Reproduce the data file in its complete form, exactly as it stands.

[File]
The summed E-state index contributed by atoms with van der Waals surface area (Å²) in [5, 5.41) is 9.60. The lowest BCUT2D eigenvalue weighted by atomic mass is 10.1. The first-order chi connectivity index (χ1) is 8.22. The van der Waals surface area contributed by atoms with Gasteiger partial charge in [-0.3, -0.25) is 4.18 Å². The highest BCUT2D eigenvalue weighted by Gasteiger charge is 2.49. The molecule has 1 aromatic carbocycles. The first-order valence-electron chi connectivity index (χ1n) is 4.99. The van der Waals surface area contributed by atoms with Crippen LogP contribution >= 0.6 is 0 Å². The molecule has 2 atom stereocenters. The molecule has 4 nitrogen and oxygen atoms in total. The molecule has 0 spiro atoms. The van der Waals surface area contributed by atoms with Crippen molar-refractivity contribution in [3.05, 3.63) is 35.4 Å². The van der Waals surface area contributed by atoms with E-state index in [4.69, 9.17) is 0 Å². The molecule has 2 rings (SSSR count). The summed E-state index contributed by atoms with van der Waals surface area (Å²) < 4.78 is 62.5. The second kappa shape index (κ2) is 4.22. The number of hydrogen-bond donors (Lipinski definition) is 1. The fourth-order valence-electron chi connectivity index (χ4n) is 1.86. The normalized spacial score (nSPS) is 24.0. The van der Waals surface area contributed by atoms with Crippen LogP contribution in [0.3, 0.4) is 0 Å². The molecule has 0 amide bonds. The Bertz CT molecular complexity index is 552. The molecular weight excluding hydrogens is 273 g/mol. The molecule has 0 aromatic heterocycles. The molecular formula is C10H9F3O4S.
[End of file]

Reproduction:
The summed E-state index contributed by atoms with van der Waals surface area (Å²) in [5, 5.41) is 9.60. The lowest BCUT2D eigenvalue weighted by atomic mass is 10.1. The first-order chi connectivity index (χ1) is 8.22. The van der Waals surface area contributed by atoms with Gasteiger partial charge in [-0.3, -0.25) is 4.18 Å². The highest BCUT2D eigenvalue weighted by Gasteiger charge is 2.49. The molecule has 1 aromatic carbocycles. The first-order valence-electron chi connectivity index (χ1n) is 4.99. The van der Waals surface area contributed by atoms with Crippen LogP contribution >= 0.6 is 0 Å². The molecule has 2 atom stereocenters. The molecule has 4 nitrogen and oxygen atoms in total. The molecule has 0 spiro atoms. The van der Waals surface area contributed by atoms with Crippen molar-refractivity contribution in [3.05, 3.63) is 35.4 Å². The van der Waals surface area contributed by atoms with E-state index in [4.69, 9.17) is 0 Å². The molecule has 2 rings (SSSR count). The summed E-state index contributed by atoms with van der Waals surface area (Å²) < 4.78 is 62.5. The second kappa shape index (κ2) is 4.22. The number of hydrogen-bond donors (Lipinski definition) is 1. The fourth-order valence-electron chi connectivity index (χ4n) is 1.86. The normalized spacial score (nSPS) is 24.0. The van der Waals surface area contributed by atoms with Crippen LogP contribution in [0.3, 0.4) is 0 Å². The molecule has 0 amide bonds. The Bertz CT molecular complexity index is 552. The molecular weight excluding hydrogens is 273 g/mol. The molecule has 0 aromatic heterocycles. The molecular formula is C10H9F3O4S.